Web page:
Not unexpectedly, the team has yet to tally a win after four games.  The competition they face each week varies widely.  The Piedmont team we played this past weekend was (as I noted above) huge.  Our little guys were, for the most part, no match for their physically much more mature players.  On the other hand, they had a few kids at the bottom of the lineup that were younger and not as capable, and our kids competed well with them.  The week before, we played a different Piedmont team that was much more similar to ours in general distribution of talent and experience.  We scored a lot of runs in the game, but they prevailed in the end in a very entertaining contest.

For his part, Michael is playing well and having a good time.  He is often the shortstop, and is also one of the regular pitchers.  Because he throws strikes better than anyone else on the team, the coach has taken to calling him his "closer," bringing him in at the end of games.  Sometimes that works, sometimes it doesn't.  Two weeks ago, when we were clinging to a one-run lead, Michael did what he does, which is throw strikes.  The other team put the bat on the ball, and ended up scoring four runs to win the game.  However, none of the balls they hit left the infield.  With more experienced players, we would have been out of that inning with a couple of ground outs and strikeout.  As it was, there were several missed opportunities to make easy outs. (To be fair, as I reminded him after the game, Michael cost his starting pitcher two runs at the very beginning of the game with some uncharacteristically poor play at second base.  Learning the give and take of picking up your teammates when you make mistakes and maintaining poise when they fail is a big part of baseball at this level.)  The coach, however, was very pleased with the way Michael pitched because he went after the hitters.  This past week, Michael pitched in the last inning of a blowout.  His first batter had hit two triples earlier in the game.  Michael got a called strike, another strike on a weak foul ball, and struck him out.  He retired the next (humongous) batter on a ground ball to shortstop, who got an easy force out at third.  

At the plate, Michael has been the leadoff hitter all season and has gotten a hit in every game so far (as fact he never fails to point out to me).  He has stolen several bases and scored several runs.  

The runner goes!

Flying around third on the way to scoring a run

He even came through in the clutch this weekend, for his personal stats.  Going into his last at-bat, he was 0-for-1 with a walk, with his hit streak on the line.  Facing a new pitcher who was at least a head taller than he, he worked the count, as he always does.  After watching a couple of balls go by, he fouled off a pitch up in his eyes, then took a called strike that was even higher.  He couldn't hide his frustration at what we call the "fall ball strike zone," but he showed his development as a player with the next pitch.  It was also up in his eyes (I have photographic proof below), but he went up to meet the pitch and drove it sharply into right field.  He promptly stole second and scored shortly thereafter.  When we talked after the game, he confirmed my guess about what he had done:  he told me he swung at pitch precisely because the previous pitch had been in the same location and had been called strike.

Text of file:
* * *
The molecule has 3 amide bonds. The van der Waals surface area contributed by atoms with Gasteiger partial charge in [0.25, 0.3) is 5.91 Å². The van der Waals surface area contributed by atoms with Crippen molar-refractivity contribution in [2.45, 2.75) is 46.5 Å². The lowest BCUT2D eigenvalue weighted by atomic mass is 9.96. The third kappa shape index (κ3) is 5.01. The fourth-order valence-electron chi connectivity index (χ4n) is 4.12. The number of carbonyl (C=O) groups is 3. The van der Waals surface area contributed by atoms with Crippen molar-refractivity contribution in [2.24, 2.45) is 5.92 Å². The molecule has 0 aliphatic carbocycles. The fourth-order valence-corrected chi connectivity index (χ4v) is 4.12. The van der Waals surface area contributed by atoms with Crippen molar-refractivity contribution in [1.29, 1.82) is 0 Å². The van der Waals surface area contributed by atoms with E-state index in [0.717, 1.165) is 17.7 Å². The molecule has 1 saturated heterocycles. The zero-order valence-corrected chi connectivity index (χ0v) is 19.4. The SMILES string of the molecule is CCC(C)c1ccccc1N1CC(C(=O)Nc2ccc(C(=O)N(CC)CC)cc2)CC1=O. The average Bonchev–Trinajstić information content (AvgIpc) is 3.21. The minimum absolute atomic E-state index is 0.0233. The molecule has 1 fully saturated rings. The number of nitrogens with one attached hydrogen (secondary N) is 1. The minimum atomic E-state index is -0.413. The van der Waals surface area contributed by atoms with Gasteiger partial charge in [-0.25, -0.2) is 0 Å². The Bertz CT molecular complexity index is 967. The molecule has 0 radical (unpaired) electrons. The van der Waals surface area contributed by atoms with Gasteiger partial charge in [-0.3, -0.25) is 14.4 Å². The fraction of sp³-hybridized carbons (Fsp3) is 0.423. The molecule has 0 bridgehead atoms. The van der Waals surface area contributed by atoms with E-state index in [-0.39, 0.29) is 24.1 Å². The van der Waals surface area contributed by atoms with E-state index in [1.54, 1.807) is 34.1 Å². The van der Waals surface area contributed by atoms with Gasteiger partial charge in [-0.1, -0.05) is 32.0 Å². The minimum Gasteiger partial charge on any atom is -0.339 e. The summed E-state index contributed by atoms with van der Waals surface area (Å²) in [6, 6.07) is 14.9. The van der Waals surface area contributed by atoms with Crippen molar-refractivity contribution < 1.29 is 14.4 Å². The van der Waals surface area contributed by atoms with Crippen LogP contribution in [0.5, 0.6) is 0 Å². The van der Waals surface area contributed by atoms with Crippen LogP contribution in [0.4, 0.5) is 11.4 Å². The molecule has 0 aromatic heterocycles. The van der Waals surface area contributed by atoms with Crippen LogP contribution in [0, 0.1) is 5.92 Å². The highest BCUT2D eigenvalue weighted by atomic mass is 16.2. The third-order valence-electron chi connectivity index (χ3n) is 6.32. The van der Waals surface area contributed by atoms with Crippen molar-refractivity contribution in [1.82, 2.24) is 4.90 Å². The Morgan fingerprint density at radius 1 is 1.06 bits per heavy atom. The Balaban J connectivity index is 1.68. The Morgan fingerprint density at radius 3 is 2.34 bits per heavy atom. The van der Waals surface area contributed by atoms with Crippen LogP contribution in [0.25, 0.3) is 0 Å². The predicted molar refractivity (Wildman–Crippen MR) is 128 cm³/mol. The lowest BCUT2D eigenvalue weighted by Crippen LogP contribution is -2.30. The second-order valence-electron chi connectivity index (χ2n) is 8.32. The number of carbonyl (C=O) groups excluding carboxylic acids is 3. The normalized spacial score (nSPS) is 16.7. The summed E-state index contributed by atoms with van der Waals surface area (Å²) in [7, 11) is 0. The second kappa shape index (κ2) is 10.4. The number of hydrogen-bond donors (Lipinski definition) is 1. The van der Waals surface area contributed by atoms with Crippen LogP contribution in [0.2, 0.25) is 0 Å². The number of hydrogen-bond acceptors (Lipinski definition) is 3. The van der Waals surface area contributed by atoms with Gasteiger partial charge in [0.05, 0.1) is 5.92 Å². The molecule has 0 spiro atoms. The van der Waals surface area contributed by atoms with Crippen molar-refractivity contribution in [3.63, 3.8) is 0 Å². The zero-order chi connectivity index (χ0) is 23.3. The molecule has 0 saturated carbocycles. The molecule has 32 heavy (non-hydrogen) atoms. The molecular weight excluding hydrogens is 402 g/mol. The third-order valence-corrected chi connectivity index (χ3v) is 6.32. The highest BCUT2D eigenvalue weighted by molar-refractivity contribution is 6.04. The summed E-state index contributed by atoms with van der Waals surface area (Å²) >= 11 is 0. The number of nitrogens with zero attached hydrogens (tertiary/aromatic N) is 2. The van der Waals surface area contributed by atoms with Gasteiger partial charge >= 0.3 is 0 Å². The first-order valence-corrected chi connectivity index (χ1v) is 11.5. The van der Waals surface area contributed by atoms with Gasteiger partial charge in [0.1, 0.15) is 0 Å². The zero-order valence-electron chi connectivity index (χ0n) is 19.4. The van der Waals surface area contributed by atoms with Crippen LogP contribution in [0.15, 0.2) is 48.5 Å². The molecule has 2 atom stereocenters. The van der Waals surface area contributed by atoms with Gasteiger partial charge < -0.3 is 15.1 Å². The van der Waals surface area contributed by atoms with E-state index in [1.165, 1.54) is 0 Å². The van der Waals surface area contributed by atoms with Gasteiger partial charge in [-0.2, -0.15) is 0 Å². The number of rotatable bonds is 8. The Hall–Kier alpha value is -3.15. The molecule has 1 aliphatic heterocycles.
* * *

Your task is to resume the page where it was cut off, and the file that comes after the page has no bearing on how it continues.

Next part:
The classic eye-high fastball
I am thoroughly enjoying the opportunity to watch Michael and his teammates play without any burden to coach, prepare, instruct or do anything other than refill his water bottle and take lots of pictures.  I take responsibility, along with a couple of the other dads, to prepare the field before each game, but beyond that, I am not needed.  I still sit through the two-hour Saturday practices, not because they need me there to coach or shag balls, but because I love watching the coaches work and the players play.  Those two hours every Saturday afternoon have turned into one of the most relaxing and enjoyable weekly interludes I have had a long time.  

It doesn't hurt that my kid, while far from being an athletic prodigy, is a very good player who is soaking up good coaching and achieving things on the field (six hits in 11 at-bats so far this fall) that have been his goals for himself for a long time.  I love that he is learning some of the finer points of the game and is physically capable of putting them into action.  As an example, two weeks ago I noticed that one of the opposing team’s batters stood extremely far from the plate.  Unfortunately, our pitcher threw to where the batter stood, rather than where the plate was, and gave up a very long base hit.  I explained to Michael after the game what I had seen, and reminded him to pitch to the plate, which would give him a huge advantage against someone who stood far from it.  This week, when called upon to face a couple of very capable batters, he noticed (as he told me after the game) that one of them stood well off the plate.  In response, Michael pitched ball over the outer half of the plate, with great effectiveness.  He turned a player who had drilled the ball repeatedly earlier in the game to a weak strikeout victim who could only foul off the ball to the right side with an excuse-me swing.  That is called having a plan and putting it into action; that kind of craftiness will serve him well as he waits for his body to develop the size and strength it will need to compete with most of the other rapidly-developing boys in the division.

The form is there, and the size will come
We may not see many wins this fall, but the players will benefit tremendously from the experience, and will be much more comfortable going into the regular spring season as a result.